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NASA’s Wallops Flight Facility to use High Altitude NASA Aircraft to develop new Satellite Instruments
Posted By Clarksville Online News Staff On Wednesday, September 19, 2012 @ 1:30 am In Technology | No Comments
Written by George Hale
NASA’s Goddard Space Flight Center
Greenbelt, MD – Over the next few weeks, an ER-2 high altitude research aircraft operating out of NASA’s Wallops Flight Facility in Wallops Island, VA, will take part in the development of two future satellite instruments.
The aircraft will fly test models of these instruments at altitudes greater than 60,000 feet to gather information researchers can use to develop ways to handle data future spaceborne versions will collect.
NASA Wallops will be the temporary home of one of NASA’s ER-2 research aircraft. The ER-2 from NASA’s Dryden Aircraft Operations Facility in Palmdale, CA, will carry two instruments, the Cloud-Aerosol Transport System (CATS) and the Multiple Altimeter Beam Experimental Lidar (MABEL).
CATS and MABEL are test beds for instruments to be carried by future satellite missions, and because they are both high-altitude laser instruments they will share space on the ER-2 in part as a way to lower costs for both teams. The ER-2’s deployment began on September 7th and will end no later than September 27th.
CATS is a high spectral resolution lidar that uses a laser to gather data about clouds and aerosols. Aerosols are tiny particles in the atmosphere such as dust, smoke or pollution. Similar instruments on existing satellites, such as CALIPSO, can detect aerosol plumes, but cannot determine what they are made of.
MABEL is a laser altimeter built to simulate the primary instrument on ICESat-2, scheduled for launch in 2016. ICESat-2 will study land and sea ice and vegetation. In April, a NASA ER-2 carrying MABEL flew surveys of land and sea ice out of Keflavik, Iceland, which yielded large amounts of data that researchers are using to develop algorithms for ICESat-2.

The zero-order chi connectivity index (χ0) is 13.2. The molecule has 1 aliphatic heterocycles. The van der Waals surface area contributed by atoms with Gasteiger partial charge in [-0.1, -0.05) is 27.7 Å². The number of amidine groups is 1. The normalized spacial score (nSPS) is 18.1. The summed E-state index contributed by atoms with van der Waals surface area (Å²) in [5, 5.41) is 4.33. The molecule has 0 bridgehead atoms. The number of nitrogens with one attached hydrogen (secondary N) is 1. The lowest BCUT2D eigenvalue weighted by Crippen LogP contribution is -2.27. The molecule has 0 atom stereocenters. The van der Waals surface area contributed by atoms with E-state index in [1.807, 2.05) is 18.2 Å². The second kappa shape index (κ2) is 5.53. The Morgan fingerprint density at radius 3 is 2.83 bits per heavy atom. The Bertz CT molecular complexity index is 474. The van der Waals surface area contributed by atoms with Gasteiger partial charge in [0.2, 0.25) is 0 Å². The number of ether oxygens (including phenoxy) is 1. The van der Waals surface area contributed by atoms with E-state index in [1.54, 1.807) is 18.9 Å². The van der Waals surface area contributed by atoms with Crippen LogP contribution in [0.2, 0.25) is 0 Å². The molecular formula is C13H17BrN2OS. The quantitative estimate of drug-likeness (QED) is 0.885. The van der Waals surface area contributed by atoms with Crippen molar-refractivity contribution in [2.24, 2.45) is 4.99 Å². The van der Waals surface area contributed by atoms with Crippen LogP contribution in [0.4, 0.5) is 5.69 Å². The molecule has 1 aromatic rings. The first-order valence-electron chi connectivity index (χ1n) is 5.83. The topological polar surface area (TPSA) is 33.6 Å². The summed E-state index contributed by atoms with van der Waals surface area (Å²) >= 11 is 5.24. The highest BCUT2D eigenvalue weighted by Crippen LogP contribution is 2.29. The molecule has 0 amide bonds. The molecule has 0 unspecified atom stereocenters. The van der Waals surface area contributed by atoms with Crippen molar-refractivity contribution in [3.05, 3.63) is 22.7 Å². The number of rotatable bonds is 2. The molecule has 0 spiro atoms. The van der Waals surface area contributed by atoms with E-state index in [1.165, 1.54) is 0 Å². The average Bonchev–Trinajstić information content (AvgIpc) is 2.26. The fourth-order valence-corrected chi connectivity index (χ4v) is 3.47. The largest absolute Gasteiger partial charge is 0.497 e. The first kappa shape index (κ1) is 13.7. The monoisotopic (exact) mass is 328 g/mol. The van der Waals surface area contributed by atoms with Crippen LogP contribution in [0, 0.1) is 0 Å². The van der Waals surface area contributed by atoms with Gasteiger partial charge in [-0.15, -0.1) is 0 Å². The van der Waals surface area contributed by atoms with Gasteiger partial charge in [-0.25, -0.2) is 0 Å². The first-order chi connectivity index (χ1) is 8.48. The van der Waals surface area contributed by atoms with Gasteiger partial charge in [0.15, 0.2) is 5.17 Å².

This time around, MABEL will measure vegetation along the U.S. East Coast, which will provide data useful for developing methods for determining the amount and thickness of vegetation coverage. This involves measuring both the tops of tree canopies and ground level at the same time, which Kelly Brunt, a cryospheric scientist at NASA Goddard, said is a challenging task. The ICESat-2 team’s need to measure deciduous forest canopies is in part of why these flights will operate out of Wallops. “We can’t get the type of vegetation canopy we need flying out of Dryden,” Brunt said. The ER-2 will be surveying forests and grasslands from Maine to the Florida Everglades.
These flights will coincide with NASA’s Hurricane and Severe Storms Sentinel, or HS3, campaign. HS3 is an airborne mission where a NASA Global Hawk unpiloted aircraft will overfly hurricanes and severe storms to measure properties such as wind, temperature, precipitation, humidity and aerosol profiles.
One of the instruments it carries is a CPL identical in design to the one on board the ER-2. The Global Hawk is capable of flying at altitudes greater than 60,000 feet for more than 28 hours at a time and will be operated by pilots back on the ground.
The flights are sponsored by the Earth Science Division of NASA’s Science Mission Directorate in Washington.
For more information about MABEL, visit:
For more information about CPL, visit:
For more information about NASA’s HS3 Mission, visit:
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